MAX IN THE HOUSE OF SPIES by Adam Gidwitz is a fast-paced historical novel, with a dash of magic, about a young German Jewish boy named Max who is sent to England alone by his parents for his own safety as World War II is about to start, only for him to return to Germany as a British spy with two mythical creatures helping him along the way.

by Adam Gidwitz
Dutton Books for Young Readers, February 2024
(via The Gernert Company)

Max Bretzfeld doesn’t want to move to London.

Leaving home is hard and Max is alone for the first time in his life. But not for long. Max is surprised to discover that he’s been joined by two unexpected traveling companions, one on each shoulder, a kobold and a dybbuk named Berg and Stein.

Germany is becoming more and more dangerous for Jewish families, but Max is determined to find a way back home, and back to his parents. He has a plan to return to Berlin. It merely involves accomplishing the impossible: becoming a British spy.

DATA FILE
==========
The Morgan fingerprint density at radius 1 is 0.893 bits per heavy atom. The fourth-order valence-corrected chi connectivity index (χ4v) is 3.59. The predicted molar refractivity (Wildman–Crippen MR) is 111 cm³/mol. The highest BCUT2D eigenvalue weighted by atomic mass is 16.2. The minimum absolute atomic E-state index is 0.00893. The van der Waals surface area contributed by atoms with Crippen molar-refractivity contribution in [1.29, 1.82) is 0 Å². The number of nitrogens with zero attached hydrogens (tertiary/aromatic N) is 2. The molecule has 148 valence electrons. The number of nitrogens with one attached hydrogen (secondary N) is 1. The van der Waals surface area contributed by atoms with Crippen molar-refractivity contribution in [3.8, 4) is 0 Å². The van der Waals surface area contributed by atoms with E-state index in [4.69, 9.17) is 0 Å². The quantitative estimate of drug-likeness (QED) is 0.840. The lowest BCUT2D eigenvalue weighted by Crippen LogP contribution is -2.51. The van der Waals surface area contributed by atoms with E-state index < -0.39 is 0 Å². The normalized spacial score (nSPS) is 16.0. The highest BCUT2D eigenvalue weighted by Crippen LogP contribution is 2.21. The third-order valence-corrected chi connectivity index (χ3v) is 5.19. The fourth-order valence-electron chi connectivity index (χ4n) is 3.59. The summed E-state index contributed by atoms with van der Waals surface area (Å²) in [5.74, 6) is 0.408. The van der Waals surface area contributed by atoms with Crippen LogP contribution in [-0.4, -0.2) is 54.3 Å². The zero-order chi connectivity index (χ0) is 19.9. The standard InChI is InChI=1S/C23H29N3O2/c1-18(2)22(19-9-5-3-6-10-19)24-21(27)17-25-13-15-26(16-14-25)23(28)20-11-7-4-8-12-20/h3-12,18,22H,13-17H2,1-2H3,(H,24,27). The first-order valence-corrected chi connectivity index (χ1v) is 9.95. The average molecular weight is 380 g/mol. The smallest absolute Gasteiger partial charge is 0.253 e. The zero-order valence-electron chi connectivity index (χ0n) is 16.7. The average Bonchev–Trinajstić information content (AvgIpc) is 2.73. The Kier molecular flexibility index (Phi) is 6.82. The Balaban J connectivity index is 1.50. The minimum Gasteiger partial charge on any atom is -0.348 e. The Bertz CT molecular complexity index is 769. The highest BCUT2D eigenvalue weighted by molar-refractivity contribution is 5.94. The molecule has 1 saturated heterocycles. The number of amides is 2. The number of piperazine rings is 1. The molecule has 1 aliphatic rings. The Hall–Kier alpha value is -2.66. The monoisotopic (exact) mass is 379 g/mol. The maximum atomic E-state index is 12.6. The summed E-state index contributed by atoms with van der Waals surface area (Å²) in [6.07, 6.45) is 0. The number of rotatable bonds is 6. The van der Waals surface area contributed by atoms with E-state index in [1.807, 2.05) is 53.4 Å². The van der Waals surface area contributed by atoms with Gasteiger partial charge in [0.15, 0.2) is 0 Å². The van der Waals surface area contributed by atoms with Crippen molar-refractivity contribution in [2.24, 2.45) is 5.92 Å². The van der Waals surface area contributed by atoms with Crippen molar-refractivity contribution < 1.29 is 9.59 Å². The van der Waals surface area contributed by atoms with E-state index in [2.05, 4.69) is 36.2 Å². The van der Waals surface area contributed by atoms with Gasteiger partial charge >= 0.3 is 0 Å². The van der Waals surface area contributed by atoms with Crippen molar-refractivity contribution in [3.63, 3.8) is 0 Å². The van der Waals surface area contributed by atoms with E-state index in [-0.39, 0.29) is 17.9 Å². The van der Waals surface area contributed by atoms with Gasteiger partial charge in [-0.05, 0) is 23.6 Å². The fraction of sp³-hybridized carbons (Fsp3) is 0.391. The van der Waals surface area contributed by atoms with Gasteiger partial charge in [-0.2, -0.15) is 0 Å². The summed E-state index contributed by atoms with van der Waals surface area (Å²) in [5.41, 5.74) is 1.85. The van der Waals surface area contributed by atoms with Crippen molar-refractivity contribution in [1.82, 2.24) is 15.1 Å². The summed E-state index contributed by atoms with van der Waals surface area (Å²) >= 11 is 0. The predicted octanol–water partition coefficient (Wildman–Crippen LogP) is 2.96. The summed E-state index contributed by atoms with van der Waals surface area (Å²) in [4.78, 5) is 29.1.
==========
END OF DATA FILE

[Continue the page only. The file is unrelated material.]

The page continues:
Thought-provoking historical fiction with a dash of magic, Max in the House of Spies is a World War II story as only acclaimed storyteller Adam Gidwitz can tell it—fast-paced, hilarious, and filled with heart.

Bestselling author Adam Gidwitz was a teacher for eight years. He told countless stories to his students, who then demanded he write his first book, A Tale Dark & Grimm. Adam has since written two companion novels, In a Glass Grimmly and The Grimm Conclusion. He is also the author of The Inquisitor’s Tale, which won the Newbery Honor, and The Unicorn Rescue Society series. Adam still tells creepy, funny fairy tales live to kids on his podcast Grimm, Grimmer, Grimmest—and at schools around the world. He lives in Brooklyn with his wife, daughter, and dog, Lucy Goosey.